In recent years in the University of Siena we have been building up our experience in the use of integrated prospection approaches in the study of archaeological ‘landscapes’. We have been aware from the outset that our research would have to focus initially on settlements rather than on landscapes as such. Inevitably, the intensity of archaeological research would be less in the intervening spaces, which for the most part would therefore remain as areas of ‘emptiness’. We have also started to apply the highest available level and intensity of archaeological prospection methods on a large, complex and stratified site, with settlement extending from the Etruscan period through Roman times and into the Middle Ages. At the same time we have also started to explore the surrounding landscape using the same basic methods. The archaeological objectives and outcome of this approach will be influenced by the critical impact of the kinds of information that are available for recording and assessing the potential and interpretation of the landscape. In attempting this it will be at least as important to appreciate what is not visible as to know what is visible. If we can achieve success in our sample area through the application of the highest level of research intensity, and through conscious attempts to raise the level of visibility, and therefore understanding’, of the ‘emptinesses’ between identifiable ‘sites’, we will be able to make worthwhile contributions to better practice in a variety of fields: conservation, academic issues and practice, future archaeological research and the development of research strategies.

Campana, S. (2011). From space to place or from site to landscape? Mind the gap. In Hidden Landscapes of Mediterranean Europe. Cultural and methodological biases in pre- and protohistoric landscape studies (pp.35-46). CAMBRIDGE : Archaeopress BAR.

From space to place or from site to landscape? Mind the gap

CAMPANA, STEFANO
2011

Abstract

In recent years in the University of Siena we have been building up our experience in the use of integrated prospection approaches in the study of archaeological ‘landscapes’. We have been aware from the outset that our research would have to focus initially on settlements rather than on landscapes as such. Inevitably, the intensity of archaeological research would be less in the intervening spaces, which for the most part would therefore remain as areas of ‘emptiness’. We have also started to apply the highest available level and intensity of archaeological prospection methods on a large, complex and stratified site, with settlement extending from the Etruscan period through Roman times and into the Middle Ages. At the same time we have also started to explore the surrounding landscape using the same basic methods. The archaeological objectives and outcome of this approach will be influenced by the critical impact of the kinds of information that are available for recording and assessing the potential and interpretation of the landscape. In attempting this it will be at least as important to appreciate what is not visible as to know what is visible. If we can achieve success in our sample area through the application of the highest level of research intensity, and through conscious attempts to raise the level of visibility, and therefore understanding’, of the ‘emptinesses’ between identifiable ‘sites’, we will be able to make worthwhile contributions to better practice in a variety of fields: conservation, academic issues and practice, future archaeological research and the development of research strategies.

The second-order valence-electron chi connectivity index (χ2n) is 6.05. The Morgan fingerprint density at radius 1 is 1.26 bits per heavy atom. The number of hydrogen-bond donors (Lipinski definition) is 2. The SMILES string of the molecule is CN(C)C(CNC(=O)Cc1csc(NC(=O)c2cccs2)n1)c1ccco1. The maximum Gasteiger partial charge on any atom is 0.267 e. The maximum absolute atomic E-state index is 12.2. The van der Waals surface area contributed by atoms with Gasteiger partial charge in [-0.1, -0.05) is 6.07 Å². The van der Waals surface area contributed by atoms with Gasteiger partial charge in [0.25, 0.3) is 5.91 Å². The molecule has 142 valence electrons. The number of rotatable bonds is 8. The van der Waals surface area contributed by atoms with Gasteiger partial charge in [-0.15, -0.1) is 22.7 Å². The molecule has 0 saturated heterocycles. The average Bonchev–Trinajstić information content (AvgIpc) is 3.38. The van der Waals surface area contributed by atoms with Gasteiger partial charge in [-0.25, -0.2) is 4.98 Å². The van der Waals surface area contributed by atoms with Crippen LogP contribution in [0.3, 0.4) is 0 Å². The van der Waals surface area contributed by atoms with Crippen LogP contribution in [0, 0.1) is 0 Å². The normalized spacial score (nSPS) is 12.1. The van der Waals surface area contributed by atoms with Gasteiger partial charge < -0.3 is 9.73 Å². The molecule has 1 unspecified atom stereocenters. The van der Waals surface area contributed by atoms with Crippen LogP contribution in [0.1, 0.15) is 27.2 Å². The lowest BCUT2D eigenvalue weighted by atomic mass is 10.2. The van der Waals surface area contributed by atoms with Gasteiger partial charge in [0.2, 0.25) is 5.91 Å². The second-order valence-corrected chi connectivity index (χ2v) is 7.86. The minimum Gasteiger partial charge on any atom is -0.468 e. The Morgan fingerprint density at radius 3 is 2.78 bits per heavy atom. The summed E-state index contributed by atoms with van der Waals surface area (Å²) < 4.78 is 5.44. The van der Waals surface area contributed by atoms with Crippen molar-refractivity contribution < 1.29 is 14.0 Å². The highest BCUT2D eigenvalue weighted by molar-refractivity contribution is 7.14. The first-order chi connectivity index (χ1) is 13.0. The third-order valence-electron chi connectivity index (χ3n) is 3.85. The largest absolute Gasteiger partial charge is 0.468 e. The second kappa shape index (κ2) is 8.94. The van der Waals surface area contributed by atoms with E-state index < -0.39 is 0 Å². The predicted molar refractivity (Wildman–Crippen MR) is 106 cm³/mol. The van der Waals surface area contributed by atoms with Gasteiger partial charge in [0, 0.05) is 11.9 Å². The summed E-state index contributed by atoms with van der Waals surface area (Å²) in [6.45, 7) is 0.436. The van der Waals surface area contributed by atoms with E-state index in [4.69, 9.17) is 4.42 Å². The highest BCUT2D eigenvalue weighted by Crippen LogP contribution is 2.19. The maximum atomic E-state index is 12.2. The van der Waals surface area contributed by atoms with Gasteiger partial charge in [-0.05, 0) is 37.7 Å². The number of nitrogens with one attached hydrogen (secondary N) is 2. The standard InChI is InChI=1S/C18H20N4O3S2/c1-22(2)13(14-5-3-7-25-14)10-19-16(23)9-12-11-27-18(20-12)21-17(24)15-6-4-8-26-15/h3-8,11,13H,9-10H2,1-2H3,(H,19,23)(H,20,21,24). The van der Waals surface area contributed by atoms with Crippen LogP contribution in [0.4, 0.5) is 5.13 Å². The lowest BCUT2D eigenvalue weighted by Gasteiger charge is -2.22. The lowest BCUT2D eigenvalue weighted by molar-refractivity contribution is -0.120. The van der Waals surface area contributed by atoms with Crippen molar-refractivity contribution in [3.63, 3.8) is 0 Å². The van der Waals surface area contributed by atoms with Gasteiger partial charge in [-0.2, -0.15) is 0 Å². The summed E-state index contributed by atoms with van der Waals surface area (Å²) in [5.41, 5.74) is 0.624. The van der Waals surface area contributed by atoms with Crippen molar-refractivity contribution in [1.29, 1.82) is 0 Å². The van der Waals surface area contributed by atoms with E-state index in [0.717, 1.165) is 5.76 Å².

9781407309033
Campana, S. (2011). From space to place or from site to landscape? Mind the gap. In Hidden Landscapes of Mediterranean Europe. Cultural and methodological biases in pre- and protohistoric landscape studies (pp.35-46). CAMBRIDGE : Archaeopress BAR.
File in questo prodotto:
File Dimensione Formato  
2011P_Hidden Landscapes.pdf

non disponibili

Tipologia: Post-print
Licenza: NON PUBBLICO - Accesso privato/ristretto
Dimensione 8.34 MB
Formato Adobe PDF
8.34 MB Adobe PDF   Visualizza/Apri   Richiedi una copia

I documenti in IRIS sono protetti da copyright e tutti i diritti sono riservati, salvo diversa indicazione.

Utilizza questo identificativo per citare o creare un link a questo documento: http://hdl.handle.net/11365/42450
 Attenzione

Attenzione! I dati visualizzati non sono stati sottoposti a validazione da parte dell'ateneo